The annual World Economic Forum meeting in Davos has concluded with a clear signal that stronger measures must be taken to end Europe’s debt crisis. How far European officials are willing to go in response may be revealed at a Brussels summit on Monday, with leaders are set to finalise two new treaties.
But ahead of the summit, Greece has rejected German proposals for the EU to hold power over its budget. Meanwhile, French President Nicolas Sarkozy has announced domestic plans to create jobs and growth in the run-up to presidential elections in April.
Media reports say there was some cautious optimism by the end of the five-day World Economic Forum meeting in Davos, though the mood was still sombre overall. Discussion continued about a possible breakup of the euro zone, but few now expect this to happen soon.
Bankers believe many people are still underestimating what a game-changer the European Central Bank's offer of unlimited three-year loans to banks has been. The policy is part quantitative easing, part proto-euro bond and part backdoor. By removing the prospect of a systemic bank crisis, the ECB has bought the euro economies some time.
Report: Davos Banks on Euro-Zone Survival [Wall Street Journal, 29 Jan 2012]
But Bank of Canada Governor Mark Carney told Bloomberg Television that Europe’s woes will subtract 1 percentage point from global growth by the end of 2012 “and that’s in a world where this crisis is contained".
“It’s not just a euro-zone crisis, it’s a crisis that could have spillover effects around the world,” International Monetary Fund Managing Director Christine Lagarde said. She came to Davos promoting her push for $500 billion in new crisis- fighting money for the IMF.
Report: Davos Tells EU to Fix Crisis for Good After Two Years of Failure [Bloomberg, 29 Jan 2012]
European Union leaders are meeting at a summit on Monday, but unresolved problems in Greece are casting a shadow on the discussions. That said, there is no formal mention of Greece on the agenda or in the statements drafted for the meeting.
Instead the leaders of the 27 governments will discuss how to underpin an EU recovery with "smart growth" policies, which would entail medium-term structural reforms, cutting labour costs, reshaping labour markets and redirecting surplus EU budget funds towards the eurozone periphery, where the debt crisis is hitting hardest.
Leaders are also to finalise two new treaties directly dealing with the euro crisis.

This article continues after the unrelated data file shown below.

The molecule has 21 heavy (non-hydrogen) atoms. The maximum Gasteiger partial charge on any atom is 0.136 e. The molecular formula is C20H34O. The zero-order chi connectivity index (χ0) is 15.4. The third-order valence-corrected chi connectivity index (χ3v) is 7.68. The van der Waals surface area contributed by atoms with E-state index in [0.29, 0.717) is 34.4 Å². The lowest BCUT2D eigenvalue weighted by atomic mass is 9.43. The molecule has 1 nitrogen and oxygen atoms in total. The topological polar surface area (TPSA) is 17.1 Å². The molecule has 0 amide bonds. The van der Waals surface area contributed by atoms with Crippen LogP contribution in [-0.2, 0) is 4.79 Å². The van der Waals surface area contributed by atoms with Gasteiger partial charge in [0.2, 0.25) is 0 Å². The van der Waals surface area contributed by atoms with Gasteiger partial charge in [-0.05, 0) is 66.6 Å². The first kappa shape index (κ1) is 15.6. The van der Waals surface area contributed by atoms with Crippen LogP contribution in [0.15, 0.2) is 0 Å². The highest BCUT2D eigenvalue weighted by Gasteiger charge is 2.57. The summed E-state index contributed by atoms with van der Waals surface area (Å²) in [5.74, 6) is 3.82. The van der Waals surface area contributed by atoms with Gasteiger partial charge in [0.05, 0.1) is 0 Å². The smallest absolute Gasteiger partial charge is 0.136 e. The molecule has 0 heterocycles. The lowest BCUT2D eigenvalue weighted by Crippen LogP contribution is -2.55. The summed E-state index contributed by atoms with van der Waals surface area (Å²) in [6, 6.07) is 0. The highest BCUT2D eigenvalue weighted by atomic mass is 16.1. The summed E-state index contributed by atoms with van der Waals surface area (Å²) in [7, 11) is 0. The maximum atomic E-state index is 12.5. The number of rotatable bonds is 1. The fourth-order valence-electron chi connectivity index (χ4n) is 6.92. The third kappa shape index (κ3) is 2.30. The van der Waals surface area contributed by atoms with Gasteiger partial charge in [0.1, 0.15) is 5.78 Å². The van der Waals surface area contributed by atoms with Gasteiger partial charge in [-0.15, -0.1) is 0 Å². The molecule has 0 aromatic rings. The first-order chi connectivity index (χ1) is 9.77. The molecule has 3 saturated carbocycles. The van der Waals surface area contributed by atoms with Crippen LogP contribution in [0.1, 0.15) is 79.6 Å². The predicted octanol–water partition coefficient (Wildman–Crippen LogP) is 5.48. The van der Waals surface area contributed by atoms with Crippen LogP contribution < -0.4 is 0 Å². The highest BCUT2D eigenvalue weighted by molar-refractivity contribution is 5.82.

The first is the German-led "fiscal compact" which will enforce debt and deficit ceilings across the eurozone. Brussels will have greater powers to ensure compliance and penalise offenders, and making the fines imposed on delinquents more automatic and less open to political abuse.
The second treaty sets up the eurozone's new permanent bailout fund, the European stability mechanism (ESM), which is to come into operation a year earlier than planned in July with a kitty of €500bn (£420bn).
The two treaties are explicitly linked, at Berlin's insistence. A country in need will not be able to tap the bailout fund unless it has signed up to the other treaty and the stiff new fiscal and budgetary rules. At a previous EU meeting, British Prime Minister David Cameron refused to sign the fiscal compact.
Report: EU summit on debt crisis faces Brussels disruption as unions strike [The Guardian, 29 Jan 2012]
Greek Troubles Continue
But while EU leaders are managing to put together pieces of legislation and financial barriers that might help them stave off a repeat of the debt crisis, immediate concerns - especially over Greece and potentially Portugal - remain.
By far the most pressing worry is the seven-month-long negotiation over private sector involvement in the second Greek rescue package. Talks are currently underway in Athens, but even if Athens can strike a deal with private bondholders to accept a 50 percent writedown on the nominal value of their bonds, it may still not be enough to close Greece's funding gap.